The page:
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This question already has an answer here:

I am currently studying electrodynamics with all the fields and the like. Now, as I understand it, in a more modern viewpoint there is a duality between electromagnetic fields and photons, with photons being the particles that are exchanged in the process of interaction.

My question is, what is the current explanation to what an electromagnetic field is? For example, consider a point charge $q_1$. In order for another charge $q_2$ to 'feel' $q_1$, there is an electromagnetic field generated by $q_1$ that allows interaction. However, using the photon picture of view, a charge should then constantly radiate photons in all possible directions to let other charges know that it's here and should be interacted with. This leads to a problem in energy conservation, as each photon carries an energy $h\nu$, and thus even if a charge is at rest it would radiate off its energy and subsequently be gone.

How can this be resolved? What is the real connection between an electromagnetic field and photons?

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marked as duplicate by John Rennie, Ali, Brandon Enright, Kyle Kanos, Danu Jul 4 '14 at 18:37

This question has been asked before and already has an answer. If those answers do not fully address your question, please ask a new question.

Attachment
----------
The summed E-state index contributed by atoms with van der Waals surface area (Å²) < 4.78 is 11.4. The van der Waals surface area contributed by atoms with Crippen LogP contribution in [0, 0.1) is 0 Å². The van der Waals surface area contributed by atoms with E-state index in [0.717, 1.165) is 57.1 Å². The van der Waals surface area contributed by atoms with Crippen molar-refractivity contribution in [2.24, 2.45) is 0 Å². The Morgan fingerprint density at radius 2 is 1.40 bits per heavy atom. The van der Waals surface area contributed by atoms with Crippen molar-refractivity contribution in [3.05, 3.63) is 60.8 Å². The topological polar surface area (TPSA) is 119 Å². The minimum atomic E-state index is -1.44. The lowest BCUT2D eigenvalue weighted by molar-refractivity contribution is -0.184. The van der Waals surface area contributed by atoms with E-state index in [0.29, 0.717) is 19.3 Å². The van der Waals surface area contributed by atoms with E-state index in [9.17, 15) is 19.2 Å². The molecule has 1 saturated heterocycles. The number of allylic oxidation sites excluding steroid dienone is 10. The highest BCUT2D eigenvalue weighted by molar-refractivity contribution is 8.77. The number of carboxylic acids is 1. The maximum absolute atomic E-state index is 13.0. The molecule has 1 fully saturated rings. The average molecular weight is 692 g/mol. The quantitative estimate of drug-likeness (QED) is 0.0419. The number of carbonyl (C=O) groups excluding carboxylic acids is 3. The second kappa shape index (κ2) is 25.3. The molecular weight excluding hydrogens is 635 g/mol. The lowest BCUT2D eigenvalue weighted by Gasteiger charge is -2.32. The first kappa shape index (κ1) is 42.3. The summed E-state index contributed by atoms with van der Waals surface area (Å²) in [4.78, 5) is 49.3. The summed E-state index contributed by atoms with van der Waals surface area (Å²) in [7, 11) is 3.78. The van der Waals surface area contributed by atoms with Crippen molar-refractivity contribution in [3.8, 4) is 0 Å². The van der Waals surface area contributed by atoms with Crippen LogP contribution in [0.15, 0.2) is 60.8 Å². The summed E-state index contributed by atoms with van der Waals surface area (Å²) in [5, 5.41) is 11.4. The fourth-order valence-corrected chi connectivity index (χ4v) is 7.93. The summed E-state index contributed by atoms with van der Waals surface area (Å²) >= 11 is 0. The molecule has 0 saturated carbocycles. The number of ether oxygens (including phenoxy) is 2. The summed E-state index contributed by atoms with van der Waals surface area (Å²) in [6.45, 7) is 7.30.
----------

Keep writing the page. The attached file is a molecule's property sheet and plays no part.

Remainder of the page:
• $\begingroup$ possible duplicate of Virtual photon description of B and E fields $\endgroup$ – John Rennie Jul 4 '14 at 6:54
  • $\begingroup$ I don't think so, there they already assume the answer to this question known, refering to virtual photons. I'm asking how this really works! $\endgroup$ – Pascal Engeler Jul 4 '14 at 6:59
  • $\begingroup$ How mathematically classical electromagnetic fields emerge from a large number of photons is explained in this blog entry, motls.blogspot.com/2011/11/… $\endgroup$ – anna v Jul 4 '14 at 14:12
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This is where virtual particles come into play.

http://youtu.be/K6i-qE8AigE?t=3m23s

Essentially you can think of these virtual particles as temporary photons as carriers that dont exactly behave ver well with conservation of energy. The field is full of these non-conservative carriers for a very brief instant as a function of the mass of the carrier (called a gauge boson). As (rest) massless particles photons can extend out ad infinium until they finally interact with another particle.

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  • $\begingroup$ if you really want some more details and in particular a better understanding of perturbation theory (from which this interpretation arises) try this link: math.ucr.edu/home/baez/physics/Quantum/virtual_particles.html $\endgroup$ – Skyler Jul 4 '14 at 8:38
  • $\begingroup$ Virtual particles like a shower is a really bad explanation, unless you know the underlying mathemathics. $\endgroup$ – jinawee Jul 4 '14 at 8:44
  • $\begingroup$ I'm going to learn about the standard model and quantum mechanics next year, the supplied youtube channel is a nice precursor. Thanks! $\endgroup$ – Pascal Engeler Jul 4 '14 at 8:49
  • $\begingroup$ jinawee, are you talking about functionals and calc of variations? $\endgroup$ – Skyler Jul 4 '14 at 18:31
  • $\begingroup$ my pleasure pascal, i remember watching this video and it blowing my mind freshman year of highschool, and it was part of the reason I decided on physics as a major back then. It took me like 20 minutes to find it again (after watching like 20 minutes of their other videos, much to my pleasure) and I'd recommend their entire channel as a good primer, along with several videos from veritasium. $\endgroup$ – Skyler Jul 5 '14 at 4:26

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